Cowan Community Center was pleased to Welcome David Cooke back among friends for a site visit on June 5th. We were also pleased to have as first time guests Candace Mullins and Mark Walden. I believe one result of Eastern Kentucky not having the best of images by some standards is we always look forward to the opportunity to have a friend like David come back and new friends come for a visit to have the opportunity to say, forget what you’ve read, what jokes you’ve heard, let us show you what we love about our Eastern Kentucky home. Grow Appalachia and it’s participants and gardens are one of the things we love and were happy to share.
We began our morning at the Appalachian Child Care Center and got to enjoy seeing the students there plant their gardens in their newly made and leveled raised beds, never to be taken for granted for by our youth interns who put several hours of sweat equity into the simple boxes. Students planted 8 new 4X4 raised beds with fruits and veggies that they had the opportunity to taste and sample before planting. The children were not disappointing with their level of enthusiasm and appreciation for the magic of gardening. We’ll keep you posted how that grows.
After stopping to visit Poppy and G’s garden we headed to the Cowan Community Center for lunch, prepared by one of our Grow Appalachia participants Heather Lind. David, Candace and Mark had the opportunity to meet several of our participants who were painting barrels in the shade of the pine trees. We also wanted to thank Grow Appalachia supporters and were happy to have partners have lunch with us. Local magistrate, Bobby Howard and his wife were able to join us. The nicest thing about these events to me are not what happens necessarily at the time, but the ripple effect. I’ve had conversations with Debbie since then for special recipes and she came up with a great idea that if we don’t do this year, we will do next year. She had expressed an interest in traveling to the gardens with us after lunch, but wasn’t able to. However, it is on the list of things to do is having a Grow Appalachia tour of gardens. It’s only a seed of an idea now, but I see a fun and informative day soon when we gather and travel to our participant gardens and learn from each other. This might even be a fundraising idea. We were also happy to have a representative from our partner LKLP. We heard from them the next day and received funding for our summer youth interns for the remainder of the summer. Good things are happening when we all work together.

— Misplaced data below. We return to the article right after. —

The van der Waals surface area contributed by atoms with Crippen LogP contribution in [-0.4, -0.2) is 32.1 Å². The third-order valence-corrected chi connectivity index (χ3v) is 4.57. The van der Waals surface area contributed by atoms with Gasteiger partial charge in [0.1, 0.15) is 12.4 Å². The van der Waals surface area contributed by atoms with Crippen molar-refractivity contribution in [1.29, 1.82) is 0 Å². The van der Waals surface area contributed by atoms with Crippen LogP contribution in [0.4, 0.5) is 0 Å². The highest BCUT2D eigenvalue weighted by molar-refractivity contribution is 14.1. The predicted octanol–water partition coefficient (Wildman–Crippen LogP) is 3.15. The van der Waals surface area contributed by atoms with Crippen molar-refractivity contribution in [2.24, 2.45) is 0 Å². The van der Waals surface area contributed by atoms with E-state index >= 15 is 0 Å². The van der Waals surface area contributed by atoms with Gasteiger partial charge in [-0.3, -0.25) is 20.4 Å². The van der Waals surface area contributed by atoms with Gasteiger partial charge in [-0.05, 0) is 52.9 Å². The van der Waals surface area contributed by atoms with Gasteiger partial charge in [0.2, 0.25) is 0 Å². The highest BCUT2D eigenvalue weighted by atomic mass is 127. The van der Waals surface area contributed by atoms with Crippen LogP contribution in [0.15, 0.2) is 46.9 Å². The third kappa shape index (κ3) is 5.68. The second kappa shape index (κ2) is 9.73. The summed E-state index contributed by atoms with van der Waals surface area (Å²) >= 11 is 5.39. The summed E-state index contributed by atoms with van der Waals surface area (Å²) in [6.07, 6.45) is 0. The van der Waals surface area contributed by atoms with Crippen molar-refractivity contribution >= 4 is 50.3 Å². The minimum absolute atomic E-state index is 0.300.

After leaving the Center, we made a quick trip to our Community Garden. A few families took advantage of the opportunity to garden there and with the ground ready, we just planted the remaining ground. The community garden is approximately 60×300. We have sweet corn, field corn, heirloom beans, squash, watermelon, cantaloupe and probably more planted there. We were excited to learn this garden could be a candidate for an irrigation system. David Fisher, David Cooke and Mark Walden had much conversation about that possibility and we are hopeful it becomes a reality.
Our next stop was the garden of Richard and Pat Yinger. Richard and Pat are retired and experienced gardeners but open to new approaches to gardening. They have a small, but very well tended and loved garden. Pat is the primary caregiver, but it is obvious Richard loves it too. He shared that Pat had planted her heirloom beans exactly the way the directions had suggested. Pat has become the voice of Grow Appalachia and makes our phone calls when members need to be contacted for meetings or events. She was THE secretary at the former Whitesburg High School, so everyone knows and loves Pat and listens when she calls. The stories Richard told at the gardens made you laugh and cry. I’m still learning how connected folks, especially good folks are to their garden. Makes you wonder which came first?
Our last visit was at the home of Rondall and Sharon Meade, second year participants and long time community members. Rondall and Sharon garden with his sister Cassie and they produce plenty of produce. After visiting their garden we took a little tour behind his house to a former strip mining site, just for the view. This land is a new possibility for a prision that may be built in Letcher County. I know their is controversy with this in the mountains, but on this day one could not help but be awed by the view.